IDW Publishing brings together two of the most beloved ’80s toy properties this July in “Transformers Vs. G.I. Joe,” a new ongoing series by “Godland” artist Tom Scioli and “Transformers: Dark Cybertron” writer John Barbara. The sci-fi series officially debuted last month in IDW’s Free Comic Book Day offering “Transformers vs. G.I. Joe” #0.
The new ongoing series will be told in stand-alone issues, with each featuring “life, death, love, hate, mechanical aliens from space.” Scioli and Barber spoke with CBR News about “Transformers vs. G.I. Joe” #1, explaining how Megatron functions as the series’ Darkseid, how Scioli is playing with readers, why Doctor Venom should get his own series and much more about their nontraditional approach to both franchises.
CBR News: First off — did Bumblebee make it out alive from “Transformers vs. G.I. Joe” #0, the FCBD issue?
Barber: Well, he didn’t look very good on that last page, did he? I think we might have to wait and see.
Scioli: Life and death have a different, not-quite-analogous definition for Cybertronians.
What’s “Transformers vs. G.I. Joe” # 1 about?
Barber: Well… they fight.
Scioli: The G.I. Joe team is the only thing standing between earth and an invasion force of alien living robots.
Barber: They aren’t actually robots. They’re mechanical life forms.
So they fight in the first issue — but why?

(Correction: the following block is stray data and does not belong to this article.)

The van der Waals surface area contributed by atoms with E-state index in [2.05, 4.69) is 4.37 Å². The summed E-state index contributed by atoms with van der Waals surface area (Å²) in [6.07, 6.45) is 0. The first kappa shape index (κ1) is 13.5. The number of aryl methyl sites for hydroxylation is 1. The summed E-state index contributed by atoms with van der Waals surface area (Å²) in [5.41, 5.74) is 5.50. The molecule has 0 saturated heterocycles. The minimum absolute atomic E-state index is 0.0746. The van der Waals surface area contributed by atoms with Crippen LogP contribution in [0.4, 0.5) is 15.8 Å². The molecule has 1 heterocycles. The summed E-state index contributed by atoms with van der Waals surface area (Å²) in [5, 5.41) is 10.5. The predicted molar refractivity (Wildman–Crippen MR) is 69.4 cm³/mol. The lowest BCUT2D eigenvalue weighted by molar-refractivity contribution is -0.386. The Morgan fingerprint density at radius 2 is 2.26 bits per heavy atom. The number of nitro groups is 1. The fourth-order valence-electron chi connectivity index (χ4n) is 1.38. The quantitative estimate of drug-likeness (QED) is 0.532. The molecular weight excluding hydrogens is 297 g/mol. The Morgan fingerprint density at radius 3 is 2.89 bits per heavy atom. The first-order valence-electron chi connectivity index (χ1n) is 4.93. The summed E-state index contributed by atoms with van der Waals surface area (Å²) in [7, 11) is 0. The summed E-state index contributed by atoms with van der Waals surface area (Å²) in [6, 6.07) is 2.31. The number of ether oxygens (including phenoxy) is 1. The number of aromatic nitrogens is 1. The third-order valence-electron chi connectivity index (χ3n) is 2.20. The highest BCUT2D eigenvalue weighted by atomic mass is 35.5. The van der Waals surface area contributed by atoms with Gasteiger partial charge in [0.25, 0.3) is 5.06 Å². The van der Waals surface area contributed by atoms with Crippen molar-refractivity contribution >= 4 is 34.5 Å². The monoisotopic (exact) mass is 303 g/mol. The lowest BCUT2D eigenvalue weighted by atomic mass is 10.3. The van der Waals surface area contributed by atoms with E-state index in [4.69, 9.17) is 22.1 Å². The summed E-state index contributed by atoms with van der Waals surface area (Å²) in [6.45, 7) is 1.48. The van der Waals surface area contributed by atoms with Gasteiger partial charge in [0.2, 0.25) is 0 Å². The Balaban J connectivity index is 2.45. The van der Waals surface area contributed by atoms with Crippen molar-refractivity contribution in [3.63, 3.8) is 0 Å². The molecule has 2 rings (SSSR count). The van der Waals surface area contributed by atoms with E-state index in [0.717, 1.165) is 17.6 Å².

Scioli: Turf war. Two cultures of honor with only the dimmest understanding of each other’s rules and motives meet face-to-face. A clash was inevitable.
Barber: Classic cultural clash. I mean, everything about humans and Cybertronians seems different, at first glance. It’s only when you get deeper into it…
What’s your main cast look like? Is there be a singular big bad like Megatron or Cobra Commander or will there be a rotating set of villains?
Scioli: Megatron is like Darkseid in Kirby’s “New Gods” — he casts a long shadowÂ that’s felt in every corner ofÂ the universe. This book isn’t so much about heroes and villains, but a rich universe filled with a diverse cast of colorful characters, each with their own story to tell. The events of issue #0 demand that we’ll be seeing some Cobra leaders other than Commander.
Barber: There are certain characters taking center stage — Duke, Scarlett, Snake Eyes, General Flagg, a bunch of others — but a wide range of characters will be making their mark on this series. Megatron is definitely a huge factor.
You said in our last interview that these stories will be single-issue stories. What are the benefits and challenges to writing one-issue stories?
Barber: Every issue stands on its own, but they definitely flow into each other. I think the rhythms of the series will start to be clearer as the series progresses, but really — if all you did in life was read any single issue of “Transformers vs. G.I. Joe.” I think you’d have had a pretty satisfying life. It’s all there in every issue — life, death, love, hate, mechanical aliens from space.